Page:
So on the mornings when I don’t want to rise from the warm cocoon of my bed, I will remind myself of those who are no longer able to rise, and I will rise for them. I will honour them, as they have honoured us.

Thank you, two tiny words, does not seem to be enough. But Thank you, Corporal Cirillo. Thank you, Officer Vincent.

Thank you to all of the men and women who stand on guard for thee.

May you be safe, and may you find peace.


Guest Blog: Awareness, AKA Awear(i)ness

11 Oct
I’d like to thank my friend and neighbour for bravely sharing some of her story, and for her help in the fight to create more awareness around mental health.

Awareness, A.K.A. Awear(i)ness.

What’s the difference? Sometimes not a whole lot when it comes to mental health. Yet each day I strive to balance both an awareness of my mental health issues and how I try to cope with them.

Let’s go down the list: depression, PTSD, anxiety, even a bit of OCD when I’m having a really difficult time. I know for a fact that anxiety has been a part of my life since I was a kid. The others are a combination of genetics, circumstances and a few unknowns mixed together like a toxic cocktail. I have struggled most of my life with at least one or more at the same time. At times I actually believe they have gone away; my superpowers have banished them far, far away. Okay, so I don’t have superpowers, but I do have so much more awareness about my mental health and know to get help when I need it.

If I don’t, the Awear(i)ness creeps in some back door of my mind and it can take over so quickly. Am I depressed because of my anxiety? Are the flashbacks connected to my depression, and do I use my OCD behaviours as a way of trying to stave off the PTSD? Suddenly I have become a woman with labels all over me  and I don’t remember who I am, only that I am one hell of a sick woman surrounded by my own fears, wondering how long it will last this time.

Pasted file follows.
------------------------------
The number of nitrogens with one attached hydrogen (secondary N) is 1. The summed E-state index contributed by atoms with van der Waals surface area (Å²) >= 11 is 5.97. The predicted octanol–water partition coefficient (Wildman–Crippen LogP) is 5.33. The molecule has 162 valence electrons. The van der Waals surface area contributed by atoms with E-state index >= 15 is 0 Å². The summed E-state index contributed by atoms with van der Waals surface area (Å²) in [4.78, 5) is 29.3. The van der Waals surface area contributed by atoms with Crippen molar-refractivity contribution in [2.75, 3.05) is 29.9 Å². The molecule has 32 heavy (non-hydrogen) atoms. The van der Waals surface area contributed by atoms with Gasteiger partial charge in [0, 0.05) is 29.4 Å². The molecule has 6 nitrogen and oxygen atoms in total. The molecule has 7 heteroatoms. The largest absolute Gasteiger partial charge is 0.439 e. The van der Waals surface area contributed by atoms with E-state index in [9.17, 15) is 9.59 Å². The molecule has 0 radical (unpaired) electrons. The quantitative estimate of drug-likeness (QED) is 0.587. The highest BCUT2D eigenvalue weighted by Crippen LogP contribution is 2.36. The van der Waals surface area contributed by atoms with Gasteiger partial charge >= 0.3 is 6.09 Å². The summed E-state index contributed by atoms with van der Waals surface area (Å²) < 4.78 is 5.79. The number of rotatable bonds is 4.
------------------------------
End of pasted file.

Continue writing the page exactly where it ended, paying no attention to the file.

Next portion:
And then I know I am blessed because someone from my support system looks me in the eye and reminds me to breathe and ground myself. Sounds easy, no? NO. It can take me a day, a week, or longer to be able to turn inwards and tell myself that while I do have mental health issues, they do not need to have me.

It’s damn hard, but with the help of medication, and therapy if need be, I know I will come back to be the woman without so many labels. The more awareness I have of my issues, the little less scary they are when for whatever reason they start creeping in like a deep foggy mist.

If more of us are willing and able to talk openly about our mental health, others – even just one person – may see a ray of hope and reach out for help. I pray for this wish of mine to come true in my lifetime.


The reality of awareness

11 Oct

I’ve never attempted suicide.

But I would by lying if I said the thought had never crossed my mind.

I can remember, clear as day, the first time those words were said aloud.

It was a few years ago, and I was going through a major depressive episode. I was sitting in an exam room at my doctor’s office with my mother. Happy faces of celebrities on the covers of magazines taunted me with their easy smiles. My face was burning from the effort it took to hold in the tears while I was out in public. Once we finished discussing the extra medication I would be prescribed to get me through this time, Dr. B looked right at me and asked “Are you considering suicide?” I remember being very aware at that moment that my mom was in the room.

“No. Not seriously,” was my reply. “I mean, I would never. I don’t have the guts for that. I mostly just think about wishing the pain would stop. But I don’t want to die.”

I don’t want to die. Does any one who kills themselves want to die? No, I think not. Like I did, they simply want the pain to stop.